Earlier this week, Addicting Info’s Michael Hayne reported on GOP Party Chairman Reince Priebus floating his approval of the idea that presidential electoral votes be divvied up based on each state’s congressional districts. In his post, “If We Can’t Beat ‘Em, Let’s Just Rig It: RNC Chair Likes Idea Of Rigging Next Presidential Election For Republicans,” Hayne quotes Priebus as saying:
“I think it’s something that a lot of states that have been consistently blue that are fully controlled red ought to be looking at,” Priebus said of the plan to change how electoral votes are granted.
Well he no longer has to think it’s something states should look at—according to ThinkProgress, the notion has just moved from mere idea, one step closer to becoming reality.
On Monday, seven Pennsylvania Republican state representatives introduced a bill to make this vote-rigging scheme a reality in their state. Under their bill, the winner of Pennsylvania as a whole will receive only 2 of the state’s 20 electoral votes, while “[e]ach of the remaining presidential electors shall be elected in the presidential elector’s congressional district.”
Makes sense, I guess, if you’re a Republican who thought you could hand Mitt Romney the presidency by enacting minority-vote-thwarting voter ID laws in your state … and failed.
The GOP is no longer a party of ideas, but a party of tactics. President Reagan may have had some very bad ideas, but they were ideas, not electoral trickery.
Supply side economics was a bad idea, but it was an idea that won the hearts and minds of enough of the electorate to entice them to go to the voting booth and actually pull the lever for him. Reagan was a man of deep convictions and firmly held beliefs, and he was able to transmit these beliefs to the electorate with a rhetorical style that had been largely missing in presidential politics for 20 years. It was his passion for his ideas that propelled enough people to the polls for him to win—twice.
Now, some will say that Barack Obama won his first election because of a soaring rhetorical style, not ideas, since ‘Hope’ and ‘Change’ aren’t ideas, they’re slogans. Those are people—mostly Republicans—who not only weren’t paying attention to what he was actually saying, but weren’t paying attention to what was happening in the country all around them … actual change. Change in the attitude a majority of Americans had about gay rights. Change in attitude about our unsustainable health care system. Change in attitude about how we enter into and carry out wars.
And while the country was changing, the Republicans dug into their roster of candidates and put forth a man who had long since lost his relevancy. His ideas were antiquated and his positions untenable. People no longer wanted to discriminate against gays in our military or in marriage, and they sure didn’t want to go to war with Iran, so without any ideas that spoke to modern America, John McCain lost his last shot at the presidency.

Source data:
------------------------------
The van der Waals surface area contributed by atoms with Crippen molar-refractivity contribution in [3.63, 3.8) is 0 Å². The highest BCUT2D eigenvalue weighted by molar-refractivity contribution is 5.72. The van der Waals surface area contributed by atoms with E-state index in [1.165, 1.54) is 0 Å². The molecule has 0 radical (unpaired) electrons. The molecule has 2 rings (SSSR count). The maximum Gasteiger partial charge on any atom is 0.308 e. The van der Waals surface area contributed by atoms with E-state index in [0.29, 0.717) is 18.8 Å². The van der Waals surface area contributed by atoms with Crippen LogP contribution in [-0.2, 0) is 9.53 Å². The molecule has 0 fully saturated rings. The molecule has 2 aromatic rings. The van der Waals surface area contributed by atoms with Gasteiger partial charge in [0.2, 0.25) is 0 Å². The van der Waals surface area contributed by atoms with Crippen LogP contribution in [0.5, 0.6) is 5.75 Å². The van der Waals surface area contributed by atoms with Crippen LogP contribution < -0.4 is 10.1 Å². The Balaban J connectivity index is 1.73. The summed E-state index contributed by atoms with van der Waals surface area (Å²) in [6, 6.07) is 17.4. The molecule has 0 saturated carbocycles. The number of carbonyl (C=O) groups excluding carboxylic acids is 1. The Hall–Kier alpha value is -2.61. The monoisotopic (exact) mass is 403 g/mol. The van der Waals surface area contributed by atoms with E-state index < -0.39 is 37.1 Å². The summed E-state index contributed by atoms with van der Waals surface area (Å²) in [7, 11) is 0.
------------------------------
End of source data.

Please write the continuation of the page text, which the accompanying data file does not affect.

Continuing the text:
This could have been a great opportunity for the Grand Old Party to take stock—to look inward and see how divergent their ideas are from those of actual (not the ones they claim) mainstream America—and revamp their policies to win the hearts and minds of the changing electorate.
But that would have been too difficult. Easier was the ability to take advantage of their majorities in several key states to coordinate a scheme to suppress a substantial block of what they believed would be reliably democratic voters. And instead of new ideas to attract those voters, what Republicans offered up was an uncanny number of Republican-led states enacting restrictions on voting rights that were glaringly transparent in being aimed at that very demographic.
Prominent and mostly respected former Republican Secretary of State Colin Powell had this to say on the Jan. 13 episode of “Meet the Press”:
The country is changing demographically. And if the Republican Party does not change along with that demographic, they’re going to be in trouble. And so, when we see that in one more generation, the minorities of America, African-Americans, Hispanic Americans, and Asian Americans will be the majority of the country, you can’t go around saying we don’t want to have a solid immigration policy. We’re going to dismiss the 47 percent. We are going to make it hard for these minorities to vote as they did in the last election. What did that produce? The court struck most of that down and most importantly, it caused people to turn out and stand in line because these Republicans were trying to keep us from voting.
With the leader of the Republican Party endorsing rigging presidential elections in their party’s favor, and legislators actually following through with introducing such bills, it’s clear that they not only haven’t learned from their recent loss, but they have no intention of listening to the clear warnings from one of their own.
I’d suggest celebrating their impending, inevitable demise once and for all, except that the consequences of them actually being successful this time, with a law we can’t overcome merely by showing up in increasing numbers and proving our determination by waiting however long necessary to vote, weren’t so dire.
Jill Klausen has 11 years of political consulting experience, and has worked with many Senators and Representatives including Xavier Becerra, Patrick Kennedy, Barbara Boxer, and John Kerry’s 2004 presidential campaign. She’s also done field work for state and local candidates, and was a delegate to the California Democratic Party from 2010 to 2011. In addition to writing for Addicting Info, Jill owns and operates a Copy Editing consulting firm, and is the founder and editor-in-chief of The Winning Words Project; a site dedicated to formulating winning progressive messaging campaigns. Follow Jill on Twitter @jillwklausen